Prior to the establishment of Garten Rothkopf, Rothkopf was the chairman, CEO, and co-founder of Intellibridge Corporation, a leading provider of international analysis and open-source intelligence for the U.S. national security community and selected investors, financial organizations and other corporations. Before founding Intellibridge, Rothkopf was managing director of Kissinger Associates, the international advisory firm founded and chaired by former U.S. Secretary of State Henry A. Kissinger. Immediately prior to joining Kissinger Associates, Rothkopf served as Acting U.S. Under Secretary of Commerce for International Trade. In this capacity, Rothkopf directed the 2400 employees of the International Trade Administration including the U.S. Commercial Service, the International Economic Policy Bureau, the Bureau of Import Administration, and the Bureau of Trade Development. He joined the Clinton Administration in 1993 as Deputy Under Secretary of Commerce for International Trade Policy and Development.

Prior to joining the Clinton Administration, Rothkopf was co-founder, chairman and chief executive of International Media Partners, Inc., which published CEO Magazine, and Emerging Markets newspaper, and organized the CEO Institutes. Previously, Rothkopf served as a senior executive and editor at Institutional Investor, Inc. and served in a similar capacity at Financial World magazine.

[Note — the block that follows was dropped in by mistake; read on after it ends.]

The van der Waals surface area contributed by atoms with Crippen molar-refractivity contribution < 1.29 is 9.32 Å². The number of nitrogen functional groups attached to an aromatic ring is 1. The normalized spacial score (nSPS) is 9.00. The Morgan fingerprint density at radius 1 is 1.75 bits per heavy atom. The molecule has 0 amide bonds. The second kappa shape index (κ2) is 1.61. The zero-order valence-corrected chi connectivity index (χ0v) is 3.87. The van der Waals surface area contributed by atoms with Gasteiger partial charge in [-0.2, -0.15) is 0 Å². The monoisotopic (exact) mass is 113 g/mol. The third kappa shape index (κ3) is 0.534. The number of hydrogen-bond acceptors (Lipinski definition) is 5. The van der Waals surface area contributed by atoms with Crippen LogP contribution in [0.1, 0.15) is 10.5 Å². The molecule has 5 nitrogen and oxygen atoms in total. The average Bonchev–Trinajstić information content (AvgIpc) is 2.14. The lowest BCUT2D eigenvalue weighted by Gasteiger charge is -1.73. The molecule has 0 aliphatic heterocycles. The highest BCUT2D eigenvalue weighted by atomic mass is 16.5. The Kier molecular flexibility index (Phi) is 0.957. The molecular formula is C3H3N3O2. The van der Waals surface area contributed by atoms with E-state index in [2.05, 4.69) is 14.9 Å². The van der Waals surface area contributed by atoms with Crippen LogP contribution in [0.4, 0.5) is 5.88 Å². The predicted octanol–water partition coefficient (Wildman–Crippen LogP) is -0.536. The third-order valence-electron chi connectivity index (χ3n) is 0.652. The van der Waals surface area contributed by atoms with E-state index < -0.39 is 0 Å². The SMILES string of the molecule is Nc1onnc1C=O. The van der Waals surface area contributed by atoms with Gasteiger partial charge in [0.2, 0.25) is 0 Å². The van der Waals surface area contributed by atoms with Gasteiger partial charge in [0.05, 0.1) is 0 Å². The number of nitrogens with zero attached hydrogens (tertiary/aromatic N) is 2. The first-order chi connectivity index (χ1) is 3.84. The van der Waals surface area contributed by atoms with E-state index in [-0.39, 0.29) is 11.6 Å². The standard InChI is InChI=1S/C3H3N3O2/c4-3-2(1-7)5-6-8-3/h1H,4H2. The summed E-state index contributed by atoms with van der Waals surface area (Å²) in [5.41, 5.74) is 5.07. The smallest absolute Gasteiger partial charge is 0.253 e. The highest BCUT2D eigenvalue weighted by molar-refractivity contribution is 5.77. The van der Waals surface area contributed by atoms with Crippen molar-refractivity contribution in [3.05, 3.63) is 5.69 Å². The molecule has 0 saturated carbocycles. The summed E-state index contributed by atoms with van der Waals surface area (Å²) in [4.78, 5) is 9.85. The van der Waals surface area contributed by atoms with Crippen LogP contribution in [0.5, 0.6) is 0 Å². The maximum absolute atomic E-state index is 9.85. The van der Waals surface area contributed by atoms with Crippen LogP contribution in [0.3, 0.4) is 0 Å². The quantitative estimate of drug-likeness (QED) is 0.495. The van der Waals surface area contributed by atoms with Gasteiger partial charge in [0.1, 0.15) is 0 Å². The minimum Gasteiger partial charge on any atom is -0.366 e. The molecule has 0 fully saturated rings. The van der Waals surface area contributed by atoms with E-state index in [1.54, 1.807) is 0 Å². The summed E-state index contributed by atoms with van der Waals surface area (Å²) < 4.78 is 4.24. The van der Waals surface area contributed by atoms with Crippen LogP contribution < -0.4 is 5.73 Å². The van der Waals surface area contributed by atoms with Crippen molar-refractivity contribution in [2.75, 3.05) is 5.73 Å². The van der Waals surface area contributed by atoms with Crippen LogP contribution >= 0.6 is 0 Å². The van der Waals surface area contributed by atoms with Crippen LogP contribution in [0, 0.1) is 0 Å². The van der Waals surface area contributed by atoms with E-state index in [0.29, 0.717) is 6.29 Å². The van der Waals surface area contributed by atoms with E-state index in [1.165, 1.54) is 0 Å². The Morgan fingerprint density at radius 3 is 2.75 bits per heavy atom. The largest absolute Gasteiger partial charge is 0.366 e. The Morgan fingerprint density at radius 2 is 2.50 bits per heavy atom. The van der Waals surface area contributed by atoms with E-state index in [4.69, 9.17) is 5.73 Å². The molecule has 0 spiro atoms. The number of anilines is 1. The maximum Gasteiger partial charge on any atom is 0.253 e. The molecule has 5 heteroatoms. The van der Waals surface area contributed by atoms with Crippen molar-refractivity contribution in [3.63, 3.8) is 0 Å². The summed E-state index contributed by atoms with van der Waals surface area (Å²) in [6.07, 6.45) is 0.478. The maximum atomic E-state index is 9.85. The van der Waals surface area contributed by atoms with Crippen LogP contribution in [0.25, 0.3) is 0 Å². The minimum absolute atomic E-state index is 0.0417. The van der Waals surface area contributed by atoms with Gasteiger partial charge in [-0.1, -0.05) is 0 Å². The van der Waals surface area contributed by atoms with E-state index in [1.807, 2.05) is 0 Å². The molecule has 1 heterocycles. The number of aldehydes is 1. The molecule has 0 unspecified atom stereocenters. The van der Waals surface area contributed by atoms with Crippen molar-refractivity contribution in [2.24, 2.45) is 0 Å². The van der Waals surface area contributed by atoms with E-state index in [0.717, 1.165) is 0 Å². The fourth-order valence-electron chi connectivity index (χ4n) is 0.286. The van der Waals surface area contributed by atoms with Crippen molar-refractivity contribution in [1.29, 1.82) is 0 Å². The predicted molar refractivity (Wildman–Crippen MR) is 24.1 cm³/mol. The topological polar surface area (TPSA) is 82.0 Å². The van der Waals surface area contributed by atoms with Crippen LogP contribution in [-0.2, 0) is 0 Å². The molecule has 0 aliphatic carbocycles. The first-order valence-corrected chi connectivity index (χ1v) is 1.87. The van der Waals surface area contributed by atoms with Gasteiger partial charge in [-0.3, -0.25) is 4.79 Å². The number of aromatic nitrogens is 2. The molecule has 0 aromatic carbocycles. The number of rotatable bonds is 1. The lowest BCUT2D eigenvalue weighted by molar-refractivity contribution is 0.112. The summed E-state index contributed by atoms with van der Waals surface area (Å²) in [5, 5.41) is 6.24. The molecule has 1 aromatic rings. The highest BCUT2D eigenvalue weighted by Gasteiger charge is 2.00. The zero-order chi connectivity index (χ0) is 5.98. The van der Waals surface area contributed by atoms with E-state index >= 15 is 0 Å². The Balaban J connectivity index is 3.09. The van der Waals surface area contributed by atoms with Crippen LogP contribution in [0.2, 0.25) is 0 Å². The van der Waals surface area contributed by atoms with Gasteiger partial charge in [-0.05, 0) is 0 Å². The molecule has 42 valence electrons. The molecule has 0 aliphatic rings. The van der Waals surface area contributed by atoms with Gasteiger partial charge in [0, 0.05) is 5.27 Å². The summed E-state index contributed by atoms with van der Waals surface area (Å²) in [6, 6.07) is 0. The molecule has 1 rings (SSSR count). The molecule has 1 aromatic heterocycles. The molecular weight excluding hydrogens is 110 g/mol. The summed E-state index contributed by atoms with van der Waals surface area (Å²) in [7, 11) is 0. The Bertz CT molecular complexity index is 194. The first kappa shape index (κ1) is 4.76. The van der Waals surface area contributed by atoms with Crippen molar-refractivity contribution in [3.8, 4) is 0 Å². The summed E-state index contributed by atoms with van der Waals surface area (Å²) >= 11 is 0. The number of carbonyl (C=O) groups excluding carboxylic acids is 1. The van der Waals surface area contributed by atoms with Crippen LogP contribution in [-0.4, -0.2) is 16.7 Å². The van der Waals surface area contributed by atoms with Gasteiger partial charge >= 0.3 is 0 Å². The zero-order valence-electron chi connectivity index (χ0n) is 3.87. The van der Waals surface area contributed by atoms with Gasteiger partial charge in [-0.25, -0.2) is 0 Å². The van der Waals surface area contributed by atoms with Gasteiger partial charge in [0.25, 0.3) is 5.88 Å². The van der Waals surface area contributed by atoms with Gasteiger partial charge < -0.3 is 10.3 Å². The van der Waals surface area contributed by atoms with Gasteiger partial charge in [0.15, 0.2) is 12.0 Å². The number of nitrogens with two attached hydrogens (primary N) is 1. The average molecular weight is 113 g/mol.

Rothkopf is a 1977 graduate of Columbia College and attended Columbia University Graduate School of Journalism.

Rothkopf is a member of the Council on Foreign Relations, and has taught international affairs at Columbia University’s Graduate School of International and Public Affairs,[11] the Georgetown School of Foreign Service and has lectured at leading universities including Harvard, Yale, Columbia, Princeton, Oxford, Cambridge, Stanford, the National Defense University and the Naval War College.[12]

A Democrat, he has said he voted for President Barack Obama twice.[13]